As you might guess, it takes a very long time to profile coin cell batteries from seven manufacturers, each having two sizes. To speed things up, we mounted ten Otii Arcs to the same computer and connected them to 2 virtual machines on this computer. By doing this, we got l0 battery profiles per month, which is pretty good when it comes to coin cells.

Results: Battery profiles for seven different coin cell brands

Our results show that coin cell performance differs a lot between the manufacturers, especially at higher currents. The graphs below (Fig 3 & 4) show battery internal resistance when the battery is discharged, according to the LoRa profile. One interesting observation is that the profiling of Murata CR2032R is the only battery that exits because the Open circuit voltage reaches 2.0V. All other battery profiles exit because the OCV reaches a 0.6V cutoff voltage.

We would like to point out an important thing in the graph: When the internal resistance increases, the battery voltage will decrease during the active phase of the device. Sooner or later, the battery voltage will fall below your device cutoff voltage, and this will be the end of it. With this in mind, the CR2450R from Murata and Varta perform better than the other batteries since they have a reasonably low internal resistance for a more extended period than the other batteries.

Fig 3. Internal resistance measured for seven different brands of CR2032 batteries.
Fig 4. Internal resistance measured for seven different brands of CR2450 batteries.

You also need to consider that when we profiled the batteries, we only used one battery per size and manufacturer. To be sure, the test should be performed with several batteries from several batches, thus giving us more statistical confidence. So please keep this in mind when you look at the graph for CR2032 from Duracell and CR2450 from GP. Are the batteries really that bad, or did we test a battery from a bad batch?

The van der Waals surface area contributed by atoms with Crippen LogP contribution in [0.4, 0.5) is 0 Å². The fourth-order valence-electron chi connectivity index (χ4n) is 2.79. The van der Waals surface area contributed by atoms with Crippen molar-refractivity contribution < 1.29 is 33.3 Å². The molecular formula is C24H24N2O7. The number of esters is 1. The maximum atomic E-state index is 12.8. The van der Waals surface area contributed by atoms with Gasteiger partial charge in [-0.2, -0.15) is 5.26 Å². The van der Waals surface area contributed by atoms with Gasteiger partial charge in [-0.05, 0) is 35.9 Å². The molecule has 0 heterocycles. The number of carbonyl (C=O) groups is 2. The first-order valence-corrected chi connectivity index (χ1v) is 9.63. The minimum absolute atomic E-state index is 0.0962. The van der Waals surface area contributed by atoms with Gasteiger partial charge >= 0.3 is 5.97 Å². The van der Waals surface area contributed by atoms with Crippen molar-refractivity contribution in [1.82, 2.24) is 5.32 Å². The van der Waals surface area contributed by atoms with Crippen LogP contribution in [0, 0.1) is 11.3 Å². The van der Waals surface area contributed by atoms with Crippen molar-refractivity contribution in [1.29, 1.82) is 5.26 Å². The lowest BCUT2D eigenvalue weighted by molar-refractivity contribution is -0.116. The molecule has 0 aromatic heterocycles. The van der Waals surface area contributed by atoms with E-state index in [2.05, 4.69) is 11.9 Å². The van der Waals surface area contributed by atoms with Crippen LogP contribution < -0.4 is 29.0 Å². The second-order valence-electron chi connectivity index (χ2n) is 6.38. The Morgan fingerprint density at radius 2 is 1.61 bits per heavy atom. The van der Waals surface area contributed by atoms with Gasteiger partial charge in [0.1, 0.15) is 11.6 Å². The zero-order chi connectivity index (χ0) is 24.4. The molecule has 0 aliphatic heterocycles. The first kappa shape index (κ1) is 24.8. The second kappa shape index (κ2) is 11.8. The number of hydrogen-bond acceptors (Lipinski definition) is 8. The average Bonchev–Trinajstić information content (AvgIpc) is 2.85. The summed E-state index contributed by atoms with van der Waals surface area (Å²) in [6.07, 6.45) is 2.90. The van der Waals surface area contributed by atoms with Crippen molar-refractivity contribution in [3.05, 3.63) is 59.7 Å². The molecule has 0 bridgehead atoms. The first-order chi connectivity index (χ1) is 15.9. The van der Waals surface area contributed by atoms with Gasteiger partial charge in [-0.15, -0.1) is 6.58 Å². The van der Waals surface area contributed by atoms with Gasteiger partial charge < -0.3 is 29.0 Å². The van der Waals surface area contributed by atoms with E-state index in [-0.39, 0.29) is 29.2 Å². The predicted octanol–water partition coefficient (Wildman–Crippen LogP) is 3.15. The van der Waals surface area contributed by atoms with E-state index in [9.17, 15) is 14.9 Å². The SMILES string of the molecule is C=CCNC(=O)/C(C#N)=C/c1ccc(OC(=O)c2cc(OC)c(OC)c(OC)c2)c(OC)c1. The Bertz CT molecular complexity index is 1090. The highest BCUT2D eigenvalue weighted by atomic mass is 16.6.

Will the coin cell work, and for how long?

After we had profiled the coin cell, we let an Otii Arc emulate the battery and hook up our LoRaWAN IoT device to the main outlet. We then ran a script that cycles the IoT device active cycle, excluding the sleep period. Then Otii Arc increased the used capacity of the battery until we hit the cutoff voltage of l.8V. The battery emulation gave us an estimate of how much of the battery energy we could actually use. We considered the rest of the capacity to be dead, i.e. not possible to use.

Fig 5. Otii Arc connected to Sensative LoRa Strip.

lf we divide the available capacity with the mean current consumption of our device with our real intended sleep time, we get our estimated battery lifetime. lt’s an estimated value of the number of hours that our device will work. Please note that, at this point, we have not considered temperature variations, battery self-discharge, battery varia- tions within the batch, etc.

Battery lifetime (h) = Useable battery capacity (mAh) / Average current consumption (mA)

To make an even better estimate, we should also create battery profiles for different environmental conditions, like temperature. For example, we could place the battery in a climate chamber during profiling. Also, remember that devices might behave differently in different environments. So make sure to measure the power profile in all conditions that will be applicable for the device.